• Discovering the in-house option by

    Australia’s business schools offer short, intensive courses to hone the skills of busy professionals. Many participants attend open courses – often in CBD campuses, but some organisations contract these schools to run customised executive education courses in-house. Teresa Russell reports

  • HR failing to prioritise global talent management by

    Between July and August, 2007, The Human Capital Institute (HCI) and Vurv Technologies surveyed HR and non-HR practitioners, managers and executives from North America, Europe and Asia-Pacific about their attitudes and experiences related to the role of HR in their organisations

  • Keep the HR faith by

    I feel compelled to respond to Nicholas Vaghenas (Sick and tired of HR rhetoric, issue 135, 21 August, p3) as it is precisely this thinking which creates the perception of HR failing its people. This magazine has continually reiterated the need for the HR professional to sit at the executive table. Your position has been that unless the CEO shares the vision and passion for excellent people management, then HR will simply never make headway

  • Taking the bull of change by the horns by

    In this issue, our lead news story, “Poor communication’s high cost”, looks at the issue of why CEOs and managers need to take a more proactive approach to WorkChoices and industrial relations changes. Since the introduction of WorkChoices, many companies have opted for this approach given uncertainty around legislative changes, increased red tape, fears around increased union involvement or a simple ‘if it ain’t broke, don’t fix it’ mindset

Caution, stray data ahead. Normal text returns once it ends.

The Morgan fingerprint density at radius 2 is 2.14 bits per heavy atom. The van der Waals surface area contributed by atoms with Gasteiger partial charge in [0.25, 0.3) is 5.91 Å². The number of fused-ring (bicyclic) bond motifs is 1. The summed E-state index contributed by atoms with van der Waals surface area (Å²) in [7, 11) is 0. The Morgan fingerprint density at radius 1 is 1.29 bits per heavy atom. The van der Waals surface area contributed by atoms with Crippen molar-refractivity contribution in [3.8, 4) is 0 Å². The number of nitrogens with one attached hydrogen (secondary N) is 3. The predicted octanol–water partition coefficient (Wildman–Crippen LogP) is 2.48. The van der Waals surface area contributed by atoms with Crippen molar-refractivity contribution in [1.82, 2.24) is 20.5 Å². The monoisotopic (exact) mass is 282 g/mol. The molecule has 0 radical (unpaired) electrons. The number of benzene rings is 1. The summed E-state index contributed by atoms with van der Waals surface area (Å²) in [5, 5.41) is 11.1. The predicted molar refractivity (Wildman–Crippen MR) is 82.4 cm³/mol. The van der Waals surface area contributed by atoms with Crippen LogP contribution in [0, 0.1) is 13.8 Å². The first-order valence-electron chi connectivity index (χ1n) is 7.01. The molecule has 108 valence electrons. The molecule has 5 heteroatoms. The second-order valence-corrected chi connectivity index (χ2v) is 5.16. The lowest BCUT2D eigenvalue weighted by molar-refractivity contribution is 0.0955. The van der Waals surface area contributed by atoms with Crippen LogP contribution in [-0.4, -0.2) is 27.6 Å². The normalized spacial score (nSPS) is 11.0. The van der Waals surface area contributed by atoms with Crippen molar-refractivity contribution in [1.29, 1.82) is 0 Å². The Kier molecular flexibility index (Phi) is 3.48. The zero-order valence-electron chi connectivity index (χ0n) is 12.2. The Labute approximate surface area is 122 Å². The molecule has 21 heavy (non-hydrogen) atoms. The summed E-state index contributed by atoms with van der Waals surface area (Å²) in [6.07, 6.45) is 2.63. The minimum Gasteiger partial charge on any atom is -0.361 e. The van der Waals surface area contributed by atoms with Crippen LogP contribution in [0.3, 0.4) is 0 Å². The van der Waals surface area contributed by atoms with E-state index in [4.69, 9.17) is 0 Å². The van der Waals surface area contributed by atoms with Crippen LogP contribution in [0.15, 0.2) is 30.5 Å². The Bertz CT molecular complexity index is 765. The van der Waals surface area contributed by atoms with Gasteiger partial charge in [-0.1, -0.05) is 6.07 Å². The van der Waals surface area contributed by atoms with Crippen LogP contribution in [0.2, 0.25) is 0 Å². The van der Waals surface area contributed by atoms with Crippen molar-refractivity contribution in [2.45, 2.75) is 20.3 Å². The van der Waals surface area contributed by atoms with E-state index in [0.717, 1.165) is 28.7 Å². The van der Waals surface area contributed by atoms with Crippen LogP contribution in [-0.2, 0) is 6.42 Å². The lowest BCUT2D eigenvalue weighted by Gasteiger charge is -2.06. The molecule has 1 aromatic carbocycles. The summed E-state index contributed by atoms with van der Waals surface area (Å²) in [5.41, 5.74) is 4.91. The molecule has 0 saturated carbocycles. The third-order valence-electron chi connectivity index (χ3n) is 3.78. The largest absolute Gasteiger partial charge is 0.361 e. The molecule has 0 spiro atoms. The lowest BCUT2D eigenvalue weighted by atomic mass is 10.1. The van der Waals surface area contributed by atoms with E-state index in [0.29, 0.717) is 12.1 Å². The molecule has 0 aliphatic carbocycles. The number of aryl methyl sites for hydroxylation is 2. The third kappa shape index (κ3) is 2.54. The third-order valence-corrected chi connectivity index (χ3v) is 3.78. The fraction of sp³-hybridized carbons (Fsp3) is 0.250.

• The journey to the top by

    After 10 years in my last position, I recently embarked on a new role. And what an experience! Now to put this into perspective, I’ve worked in 10 countries and had my fair experience of working in culturally diverse environments and challenging scenarios. So, a new job in a similar industry and in the same city should be a breeze – right? Wrong!

  • Women in business course, NIDA reviewed by Melissa Yen by

    Being female in the workplace poses many challenges for businesswomen. As hard as it may be to accept, there are some characteristics we hold that highlight our tendency to come across as the ‘softer’, ‘more vulnerable’ sex, particularly when it comes to presenting to an audience of men and other coworkers who require us to be as articulate and confident as possible in order to gain credibility

Most Read